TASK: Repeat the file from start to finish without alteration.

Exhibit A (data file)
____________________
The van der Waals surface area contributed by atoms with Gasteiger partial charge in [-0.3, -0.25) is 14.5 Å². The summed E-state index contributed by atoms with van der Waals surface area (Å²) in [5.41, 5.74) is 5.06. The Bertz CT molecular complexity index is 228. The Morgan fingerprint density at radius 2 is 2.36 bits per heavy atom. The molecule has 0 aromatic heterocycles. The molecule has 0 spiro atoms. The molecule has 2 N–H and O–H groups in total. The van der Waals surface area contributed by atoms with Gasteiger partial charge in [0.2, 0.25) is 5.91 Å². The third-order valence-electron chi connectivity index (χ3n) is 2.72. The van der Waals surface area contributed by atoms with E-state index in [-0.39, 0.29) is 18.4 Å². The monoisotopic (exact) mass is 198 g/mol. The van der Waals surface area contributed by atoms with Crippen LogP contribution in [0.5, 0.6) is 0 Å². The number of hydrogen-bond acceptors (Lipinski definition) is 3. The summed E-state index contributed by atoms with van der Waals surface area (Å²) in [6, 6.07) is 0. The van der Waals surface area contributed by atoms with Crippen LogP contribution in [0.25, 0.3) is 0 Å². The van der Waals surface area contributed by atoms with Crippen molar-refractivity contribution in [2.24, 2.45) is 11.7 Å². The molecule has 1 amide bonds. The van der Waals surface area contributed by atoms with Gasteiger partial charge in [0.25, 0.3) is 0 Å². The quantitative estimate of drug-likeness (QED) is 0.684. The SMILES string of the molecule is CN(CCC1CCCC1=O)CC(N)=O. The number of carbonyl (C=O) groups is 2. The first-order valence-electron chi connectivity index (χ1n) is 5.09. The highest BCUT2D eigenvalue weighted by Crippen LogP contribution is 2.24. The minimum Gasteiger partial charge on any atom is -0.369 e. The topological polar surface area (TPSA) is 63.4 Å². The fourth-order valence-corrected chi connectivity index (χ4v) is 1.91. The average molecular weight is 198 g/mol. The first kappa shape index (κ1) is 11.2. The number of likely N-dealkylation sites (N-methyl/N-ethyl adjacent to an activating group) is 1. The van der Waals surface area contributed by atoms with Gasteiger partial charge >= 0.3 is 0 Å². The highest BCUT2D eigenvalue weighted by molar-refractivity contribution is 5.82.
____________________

The van der Waals surface area contributed by atoms with Gasteiger partial charge in [-0.3, -0.25) is 14.5 Å². The summed E-state index contributed by atoms with van der Waals surface area (Å²) in [5.41, 5.74) is 5.06. The Bertz CT molecular complexity index is 228. The Morgan fingerprint density at radius 2 is 2.36 bits per heavy atom. The molecule has 0 aromatic heterocycles. The molecule has 0 spiro atoms. The molecule has 2 N–H and O–H groups in total. The van der Waals surface area contributed by atoms with Gasteiger partial charge in [0.2, 0.25) is 5.91 Å². The third-order valence-electron chi connectivity index (χ3n) is 2.72. The van der Waals surface area contributed by atoms with E-state index in [-0.39, 0.29) is 18.4 Å². The monoisotopic (exact) mass is 198 g/mol. The van der Waals surface area contributed by atoms with Crippen LogP contribution in [0.5, 0.6) is 0 Å². The number of hydrogen-bond acceptors (Lipinski definition) is 3. The summed E-state index contributed by atoms with van der Waals surface area (Å²) in [6, 6.07) is 0. The van der Waals surface area contributed by atoms with Crippen LogP contribution in [0.25, 0.3) is 0 Å². The van der Waals surface area contributed by atoms with Crippen molar-refractivity contribution in [2.24, 2.45) is 11.7 Å². The molecule has 1 amide bonds. The van der Waals surface area contributed by atoms with Gasteiger partial charge in [0.25, 0.3) is 0 Å². The quantitative estimate of drug-likeness (QED) is 0.684. The SMILES string of the molecule is CN(CCC1CCCC1=O)CC(N)=O. The number of carbonyl (C=O) groups is 2. The first-order valence-electron chi connectivity index (χ1n) is 5.09. The highest BCUT2D eigenvalue weighted by Crippen LogP contribution is 2.24. The minimum Gasteiger partial charge on any atom is -0.369 e. The topological polar surface area (TPSA) is 63.4 Å². The fourth-order valence-corrected chi connectivity index (χ4v) is 1.91. The average molecular weight is 198 g/mol. The first kappa shape index (κ1) is 11.2. The number of likely N-dealkylation sites (N-methyl/N-ethyl adjacent to an activating group) is 1. The van der Waals surface area contributed by atoms with Gasteiger partial charge >= 0.3 is 0 Å². The highest BCUT2D eigenvalue weighted by molar-refractivity contribution is 5.82.